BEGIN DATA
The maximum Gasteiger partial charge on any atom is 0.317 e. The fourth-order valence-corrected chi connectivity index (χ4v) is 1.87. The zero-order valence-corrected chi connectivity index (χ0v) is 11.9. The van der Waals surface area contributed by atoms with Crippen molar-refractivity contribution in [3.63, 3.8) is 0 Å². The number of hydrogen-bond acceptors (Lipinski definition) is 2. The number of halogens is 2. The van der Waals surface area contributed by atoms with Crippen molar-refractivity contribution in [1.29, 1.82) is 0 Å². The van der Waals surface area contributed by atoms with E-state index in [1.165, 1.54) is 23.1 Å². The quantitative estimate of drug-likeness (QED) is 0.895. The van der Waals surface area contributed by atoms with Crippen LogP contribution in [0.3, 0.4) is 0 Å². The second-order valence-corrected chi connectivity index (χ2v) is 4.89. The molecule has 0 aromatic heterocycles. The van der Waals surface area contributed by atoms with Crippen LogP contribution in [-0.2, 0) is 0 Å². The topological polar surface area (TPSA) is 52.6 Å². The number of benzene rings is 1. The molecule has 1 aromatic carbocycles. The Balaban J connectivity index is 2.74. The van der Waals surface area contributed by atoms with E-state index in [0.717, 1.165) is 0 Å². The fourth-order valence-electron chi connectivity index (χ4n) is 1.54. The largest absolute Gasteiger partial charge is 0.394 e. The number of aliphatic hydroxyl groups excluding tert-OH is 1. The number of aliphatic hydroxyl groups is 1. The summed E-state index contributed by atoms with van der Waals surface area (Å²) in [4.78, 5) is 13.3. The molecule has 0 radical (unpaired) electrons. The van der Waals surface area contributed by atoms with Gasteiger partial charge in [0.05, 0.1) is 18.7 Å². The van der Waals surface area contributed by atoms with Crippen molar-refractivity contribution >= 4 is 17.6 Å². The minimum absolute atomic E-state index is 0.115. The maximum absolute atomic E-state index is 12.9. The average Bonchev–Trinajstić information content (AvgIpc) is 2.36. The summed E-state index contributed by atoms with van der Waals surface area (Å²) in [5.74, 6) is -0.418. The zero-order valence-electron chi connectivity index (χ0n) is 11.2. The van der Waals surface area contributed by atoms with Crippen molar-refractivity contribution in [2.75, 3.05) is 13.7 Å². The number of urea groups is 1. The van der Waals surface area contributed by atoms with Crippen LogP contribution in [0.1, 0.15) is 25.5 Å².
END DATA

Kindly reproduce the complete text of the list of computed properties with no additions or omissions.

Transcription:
The maximum Gasteiger partial charge on any atom is 0.317 e. The fourth-order valence-corrected chi connectivity index (χ4v) is 1.87. The zero-order valence-corrected chi connectivity index (χ0v) is 11.9. The van der Waals surface area contributed by atoms with Crippen molar-refractivity contribution in [3.63, 3.8) is 0 Å². The number of hydrogen-bond acceptors (Lipinski definition) is 2. The number of halogens is 2. The van der Waals surface area contributed by atoms with Crippen molar-refractivity contribution in [1.29, 1.82) is 0 Å². The van der Waals surface area contributed by atoms with E-state index in [1.165, 1.54) is 23.1 Å². The quantitative estimate of drug-likeness (QED) is 0.895. The van der Waals surface area contributed by atoms with Crippen LogP contribution in [0.3, 0.4) is 0 Å². The second-order valence-corrected chi connectivity index (χ2v) is 4.89. The molecule has 0 aromatic heterocycles. The van der Waals surface area contributed by atoms with Crippen LogP contribution in [-0.2, 0) is 0 Å². The topological polar surface area (TPSA) is 52.6 Å². The number of benzene rings is 1. The molecule has 1 aromatic carbocycles. The Balaban J connectivity index is 2.74. The van der Waals surface area contributed by atoms with E-state index in [0.717, 1.165) is 0 Å². The fourth-order valence-electron chi connectivity index (χ4n) is 1.54. The largest absolute Gasteiger partial charge is 0.394 e. The number of aliphatic hydroxyl groups excluding tert-OH is 1. The number of aliphatic hydroxyl groups is 1. The summed E-state index contributed by atoms with van der Waals surface area (Å²) in [4.78, 5) is 13.3. The molecule has 0 radical (unpaired) electrons. The van der Waals surface area contributed by atoms with Gasteiger partial charge in [0.05, 0.1) is 18.7 Å². The van der Waals surface area contributed by atoms with Crippen molar-refractivity contribution >= 4 is 17.6 Å². The minimum absolute atomic E-state index is 0.115. The maximum absolute atomic E-state index is 12.9. The average Bonchev–Trinajstić information content (AvgIpc) is 2.36. The summed E-state index contributed by atoms with van der Waals surface area (Å²) in [5.74, 6) is -0.418. The zero-order valence-electron chi connectivity index (χ0n) is 11.2. The van der Waals surface area contributed by atoms with Crippen molar-refractivity contribution in [2.75, 3.05) is 13.7 Å². The number of urea groups is 1. The van der Waals surface area contributed by atoms with Crippen LogP contribution in [0.1, 0.15) is 25.5 Å².